Avoiding partisan fireworks

On July 4, 1776, America’s earliest political leaders declared independence from royal sovereignty and established the historic foundation for our system of self-government.

As we celebrate America’s 233rd birthday, today’s political leaders face historic challenges with the troubled U.S. economy, two wars, the terrorist threat, and unsustainable financial troubles confronting the two giant public entitlement programs serving the disabled and retirees.

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Congress is also considering solutions to make healthcare coverage accessible and affordable for all Americans. Spiraling healthcare costs climb with a seemingly insatiable appetite. The healthcare system represents 17 percent of the gross national product, and healthcare spending is projected to reach $2.5 trillion in 2009.

An overhaul of the U.S. healthcare system would impact every American. Acute shortcomings in the system today reward ineffective patient care and drive costs higher. Reform needs to help the uninsured and include measures for preventive medicine, coordinated care and advanced technologies that result in lower costs and better outcomes for patients.

As ranking member of the Senate Finance Committee, I’m working with chairman Max Baucus (D-Mont.) to try to reach consensus on legislation to rein in skyrocketing healthcare spending; rework the fee-for-service payment system and root out inefficiencies that today reward quantity instead of quality of care; and create affordable options for the uninsured to buy health insurance.

There’s no shortage of ideas to reform the healthcare system. Most fall far short of offsets or revenue to pay for them. Some of my colleagues favor universal coverage financed entirely by the taxpaying public. Others favor a government-run insurance option that would allow anyone to purchase coverage run by federal agencies in Washington.

I caution those who favor driving roughly 120 million more Americans into a taxpayer-financed, government-run insurance system. The federal government is an unfair competitor in the health insurance market and would likely run insurers in the private sector out of business. What’s more, the U.S. treasury is considered a cash cow by wrongdoers who have yet to find a government program they haven’t tried to swindle, including Medicare. Creating a massive new government-run healthcare system creates an image of the federal treasury morphing into a wedge of Swiss cheese filled with holes and bureaucratic mazes for wrongdoers to exploit.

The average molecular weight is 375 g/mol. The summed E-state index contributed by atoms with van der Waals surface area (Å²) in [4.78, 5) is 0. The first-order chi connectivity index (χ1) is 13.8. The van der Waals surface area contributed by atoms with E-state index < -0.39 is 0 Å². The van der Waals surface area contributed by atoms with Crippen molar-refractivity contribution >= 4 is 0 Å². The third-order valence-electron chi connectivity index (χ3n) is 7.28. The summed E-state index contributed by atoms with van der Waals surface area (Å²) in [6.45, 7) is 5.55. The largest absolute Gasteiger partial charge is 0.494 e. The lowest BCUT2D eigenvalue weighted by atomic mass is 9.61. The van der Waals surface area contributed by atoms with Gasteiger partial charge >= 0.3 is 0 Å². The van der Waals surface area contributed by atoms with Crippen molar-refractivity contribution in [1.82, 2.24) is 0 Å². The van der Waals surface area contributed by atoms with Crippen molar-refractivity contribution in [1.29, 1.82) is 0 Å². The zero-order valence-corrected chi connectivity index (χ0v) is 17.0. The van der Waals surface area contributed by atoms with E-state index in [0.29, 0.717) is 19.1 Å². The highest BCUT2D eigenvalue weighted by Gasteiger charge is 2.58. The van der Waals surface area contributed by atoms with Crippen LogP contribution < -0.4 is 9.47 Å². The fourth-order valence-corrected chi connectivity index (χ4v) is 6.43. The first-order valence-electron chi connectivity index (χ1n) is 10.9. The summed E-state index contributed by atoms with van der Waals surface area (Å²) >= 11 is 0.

Finally, while we work to confront rising healthcare costs and make coverage affordable, financing reforms in a responsible way is just as important to every American.

Washington already has taxpayers on the hook for $787 billion to bail out the banks and another $800 billion is in the pipeline to stimulate the economy. In fact, the federal government is on track to rack up a $1.7 trillion deficit by Sept. 30.

The deficit and public debt are records in terms of their share of the economy, and the president has correctly described their levels as unsustainable. The impending insolvency of the Medicare and Social Security trust funds further increases the debt burden on the next generation and beyond. It seems inconceivable and, in fact, irresponsible for Washington to saddle taxpayers with another permanent public entitlement program that is projected to cost $150 billion per year. Instead, we need changes that bend the healthcare spending growth-curve downward.

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Like many Iowans, I’m skeptical that nationalizing healthcare would make America’s healthcare problems go away. Without cost-cutting restrictions, a massive new government entitlement would crush the federal budget. A national healthcare board would inevitably lead to healthcare rationing and put the government in charge of which treatments people can get and what doctors they can see.

The nation’s Founders reasoned that governments derive their “just powers from the consent of the governed.” The people’s government should not overstep that boundary. For more than two centuries, Americans have lived the dream envisioned by the delegates to the Second Continental Congress: pursuit of life, liberty and happiness. Americans want competition in a free marketplace, not rationing in a government-run bureaucracy.

Washington has waded heavily into the private sector by shipping boatloads of tax dollars out to stimulate the economy, bankroll banks and recharge the domestic automobile industry. Let’s not put Uncle Sam in charge of medicine, too.

As we prepare for Fourth of July fanfare with friends and family, political leaders in Washington would serve the public good by defusing partisan pyrotechnics and seeking responsible reforms to drive down healthcare costs and steer more Americans into the ranks of the insured.


Grassley is the ranking member of the Senate Finance Committee.